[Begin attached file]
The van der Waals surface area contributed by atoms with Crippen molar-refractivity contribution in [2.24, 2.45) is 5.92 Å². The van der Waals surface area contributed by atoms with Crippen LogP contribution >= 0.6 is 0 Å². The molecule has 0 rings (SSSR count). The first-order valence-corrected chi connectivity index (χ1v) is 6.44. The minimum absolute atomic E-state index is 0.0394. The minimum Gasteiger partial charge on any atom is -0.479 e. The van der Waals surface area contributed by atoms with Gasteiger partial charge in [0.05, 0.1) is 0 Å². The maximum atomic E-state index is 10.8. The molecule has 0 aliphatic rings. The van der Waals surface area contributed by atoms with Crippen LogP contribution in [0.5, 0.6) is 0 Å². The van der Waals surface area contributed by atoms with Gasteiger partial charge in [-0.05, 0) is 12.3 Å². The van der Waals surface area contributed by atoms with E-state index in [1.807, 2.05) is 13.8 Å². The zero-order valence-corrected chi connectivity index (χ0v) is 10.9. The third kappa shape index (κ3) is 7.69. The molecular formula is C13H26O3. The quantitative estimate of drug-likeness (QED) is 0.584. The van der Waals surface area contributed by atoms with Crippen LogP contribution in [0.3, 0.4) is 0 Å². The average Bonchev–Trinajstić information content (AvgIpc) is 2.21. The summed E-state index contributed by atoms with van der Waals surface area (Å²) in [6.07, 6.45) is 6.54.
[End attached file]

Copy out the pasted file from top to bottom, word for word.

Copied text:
The van der Waals surface area contributed by atoms with Crippen molar-refractivity contribution in [2.24, 2.45) is 5.92 Å². The van der Waals surface area contributed by atoms with Crippen LogP contribution >= 0.6 is 0 Å². The molecule has 0 rings (SSSR count). The first-order valence-corrected chi connectivity index (χ1v) is 6.44. The minimum absolute atomic E-state index is 0.0394. The minimum Gasteiger partial charge on any atom is -0.479 e. The van der Waals surface area contributed by atoms with Gasteiger partial charge in [0.05, 0.1) is 0 Å². The maximum atomic E-state index is 10.8. The molecule has 0 aliphatic rings. The van der Waals surface area contributed by atoms with Crippen LogP contribution in [0.5, 0.6) is 0 Å². The van der Waals surface area contributed by atoms with Gasteiger partial charge in [-0.05, 0) is 12.3 Å². The van der Waals surface area contributed by atoms with E-state index in [1.807, 2.05) is 13.8 Å². The zero-order valence-corrected chi connectivity index (χ0v) is 10.9. The third kappa shape index (κ3) is 7.69. The molecular formula is C13H26O3. The quantitative estimate of drug-likeness (QED) is 0.584. The van der Waals surface area contributed by atoms with Crippen LogP contribution in [0.3, 0.4) is 0 Å². The average Bonchev–Trinajstić information content (AvgIpc) is 2.21. The summed E-state index contributed by atoms with van der Waals surface area (Å²) in [6.07, 6.45) is 6.54.